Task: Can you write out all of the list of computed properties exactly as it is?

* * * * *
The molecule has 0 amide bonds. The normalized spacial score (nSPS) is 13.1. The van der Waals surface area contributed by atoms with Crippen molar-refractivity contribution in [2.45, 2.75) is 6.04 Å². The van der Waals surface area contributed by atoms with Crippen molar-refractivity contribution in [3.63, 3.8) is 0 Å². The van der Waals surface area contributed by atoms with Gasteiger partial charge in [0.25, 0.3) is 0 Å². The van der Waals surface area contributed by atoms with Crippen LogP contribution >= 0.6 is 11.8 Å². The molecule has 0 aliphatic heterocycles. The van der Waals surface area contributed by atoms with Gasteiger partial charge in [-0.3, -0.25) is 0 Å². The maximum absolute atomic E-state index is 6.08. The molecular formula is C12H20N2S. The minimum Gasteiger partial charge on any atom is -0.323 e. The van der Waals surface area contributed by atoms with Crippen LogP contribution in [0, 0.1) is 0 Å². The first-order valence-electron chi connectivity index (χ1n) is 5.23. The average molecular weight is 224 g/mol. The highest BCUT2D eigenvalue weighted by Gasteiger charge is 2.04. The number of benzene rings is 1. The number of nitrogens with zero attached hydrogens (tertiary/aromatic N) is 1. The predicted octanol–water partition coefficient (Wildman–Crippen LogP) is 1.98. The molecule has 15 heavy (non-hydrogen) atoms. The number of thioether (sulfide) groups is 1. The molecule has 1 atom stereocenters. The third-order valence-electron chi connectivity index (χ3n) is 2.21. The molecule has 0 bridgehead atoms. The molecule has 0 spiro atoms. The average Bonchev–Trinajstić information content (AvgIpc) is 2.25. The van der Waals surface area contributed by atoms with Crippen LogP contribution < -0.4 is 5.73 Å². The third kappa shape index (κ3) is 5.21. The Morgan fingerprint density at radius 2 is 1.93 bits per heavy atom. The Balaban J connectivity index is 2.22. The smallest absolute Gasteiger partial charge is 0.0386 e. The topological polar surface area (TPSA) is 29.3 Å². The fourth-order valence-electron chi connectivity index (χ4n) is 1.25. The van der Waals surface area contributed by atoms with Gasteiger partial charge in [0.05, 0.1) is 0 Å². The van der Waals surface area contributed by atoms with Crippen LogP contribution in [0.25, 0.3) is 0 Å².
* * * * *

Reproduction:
The molecule has 0 amide bonds. The normalized spacial score (nSPS) is 13.1. The van der Waals surface area contributed by atoms with Crippen molar-refractivity contribution in [2.45, 2.75) is 6.04 Å². The van der Waals surface area contributed by atoms with Crippen molar-refractivity contribution in [3.63, 3.8) is 0 Å². The van der Waals surface area contributed by atoms with Gasteiger partial charge in [0.25, 0.3) is 0 Å². The van der Waals surface area contributed by atoms with Crippen LogP contribution >= 0.6 is 11.8 Å². The molecule has 0 aliphatic heterocycles. The van der Waals surface area contributed by atoms with Gasteiger partial charge in [-0.3, -0.25) is 0 Å². The maximum absolute atomic E-state index is 6.08. The molecular formula is C12H20N2S. The minimum Gasteiger partial charge on any atom is -0.323 e. The van der Waals surface area contributed by atoms with Crippen LogP contribution in [0, 0.1) is 0 Å². The first-order valence-electron chi connectivity index (χ1n) is 5.23. The average molecular weight is 224 g/mol. The highest BCUT2D eigenvalue weighted by Gasteiger charge is 2.04. The number of benzene rings is 1. The number of nitrogens with zero attached hydrogens (tertiary/aromatic N) is 1. The predicted octanol–water partition coefficient (Wildman–Crippen LogP) is 1.98. The molecule has 15 heavy (non-hydrogen) atoms. The number of thioether (sulfide) groups is 1. The molecule has 1 atom stereocenters. The third-order valence-electron chi connectivity index (χ3n) is 2.21. The molecule has 0 bridgehead atoms. The molecule has 0 spiro atoms. The average Bonchev–Trinajstić information content (AvgIpc) is 2.25. The van der Waals surface area contributed by atoms with Crippen LogP contribution < -0.4 is 5.73 Å². The third kappa shape index (κ3) is 5.21. The Morgan fingerprint density at radius 2 is 1.93 bits per heavy atom. The Balaban J connectivity index is 2.22. The smallest absolute Gasteiger partial charge is 0.0386 e. The topological polar surface area (TPSA) is 29.3 Å². The fourth-order valence-electron chi connectivity index (χ4n) is 1.25. The van der Waals surface area contributed by atoms with Gasteiger partial charge in [0.05, 0.1) is 0 Å². The van der Waals surface area contributed by atoms with Crippen LogP contribution in [0.25, 0.3) is 0 Å².